The North Augusta City Council is wagering that the new zoning map it approved Monday will keep video poker under control and the city out of court.
The Council backed off its original plan, to limit video poker businesses to a 300 acre stretch along U.S. Highway 1, extending from the old K mart building to the hippodrome.
But poker machine operators pointed out they should be entitled to locate in the same areas they were before the state Supreme Court ruled the referendums in Aiken and 11 other counties banning video poker were unconstitutional. Consequently, in hopes of avoiding a lawsuit, Council voted to include as part of the video poker area a section of Atomic Road extending from Martintown Road to the Breckenridge Apartments.
The Aiken County Council is also grappling with the video poker conundrum. A public hearing on restricting the outlets was delayed until Jan. 28 because a Planning Commission proposal that takes a harder line on the games than heretofore considered wasn't forwarded to the Council in time for this week's meeting.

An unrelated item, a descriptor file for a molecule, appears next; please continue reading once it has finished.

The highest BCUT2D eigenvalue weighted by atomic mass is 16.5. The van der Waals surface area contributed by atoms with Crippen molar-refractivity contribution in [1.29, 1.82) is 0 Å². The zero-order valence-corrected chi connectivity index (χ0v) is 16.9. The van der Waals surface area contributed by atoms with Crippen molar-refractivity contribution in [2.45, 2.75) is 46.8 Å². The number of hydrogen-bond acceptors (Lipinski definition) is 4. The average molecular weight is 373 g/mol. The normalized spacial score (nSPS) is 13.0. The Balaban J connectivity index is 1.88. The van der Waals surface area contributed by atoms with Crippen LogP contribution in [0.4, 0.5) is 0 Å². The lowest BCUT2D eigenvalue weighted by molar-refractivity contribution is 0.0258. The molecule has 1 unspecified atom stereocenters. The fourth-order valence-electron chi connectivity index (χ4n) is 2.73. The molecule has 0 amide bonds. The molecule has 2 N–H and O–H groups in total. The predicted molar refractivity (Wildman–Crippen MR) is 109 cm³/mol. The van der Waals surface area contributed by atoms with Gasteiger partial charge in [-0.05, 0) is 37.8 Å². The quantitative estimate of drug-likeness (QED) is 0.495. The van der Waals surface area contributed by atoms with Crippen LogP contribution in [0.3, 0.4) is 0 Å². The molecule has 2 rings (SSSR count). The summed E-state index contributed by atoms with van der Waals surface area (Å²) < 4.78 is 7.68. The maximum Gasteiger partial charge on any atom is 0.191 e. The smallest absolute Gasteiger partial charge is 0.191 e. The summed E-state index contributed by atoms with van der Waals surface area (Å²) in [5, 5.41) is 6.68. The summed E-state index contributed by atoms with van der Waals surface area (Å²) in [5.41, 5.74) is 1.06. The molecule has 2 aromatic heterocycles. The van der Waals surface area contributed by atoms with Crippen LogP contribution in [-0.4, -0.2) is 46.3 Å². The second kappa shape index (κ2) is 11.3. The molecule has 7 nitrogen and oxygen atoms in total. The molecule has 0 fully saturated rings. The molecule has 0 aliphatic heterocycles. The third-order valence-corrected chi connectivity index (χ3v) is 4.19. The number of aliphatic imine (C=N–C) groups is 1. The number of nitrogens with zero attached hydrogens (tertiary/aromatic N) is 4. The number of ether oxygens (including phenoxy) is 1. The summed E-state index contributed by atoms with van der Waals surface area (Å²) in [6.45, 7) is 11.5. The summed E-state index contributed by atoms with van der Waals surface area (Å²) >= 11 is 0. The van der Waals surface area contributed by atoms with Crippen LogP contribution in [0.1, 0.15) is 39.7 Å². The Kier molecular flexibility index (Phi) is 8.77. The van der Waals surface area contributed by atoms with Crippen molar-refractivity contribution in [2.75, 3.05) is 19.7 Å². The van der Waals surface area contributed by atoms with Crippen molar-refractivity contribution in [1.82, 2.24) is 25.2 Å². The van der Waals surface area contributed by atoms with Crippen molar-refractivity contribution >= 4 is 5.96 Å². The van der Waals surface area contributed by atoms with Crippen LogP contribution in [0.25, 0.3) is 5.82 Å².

As one watches South Carolina localities struggle with limiting video poker games they don't want, it's hard to believe the state constitution prohibits gambling.
Arcane, perverse state Supreme Court rulings got the state in this video poker mess. The General Assembly's solution was to let each county decide whether it wanted the machines or not. But now that's been thrown out, too, on grounds that a criminal code can't vary from county to county.
So it's up to lawmakers to revisit the issue to find a statewide solution that would give counties the control they want over video gambling. This will be one of the major challenges in the upcoming legislative session.
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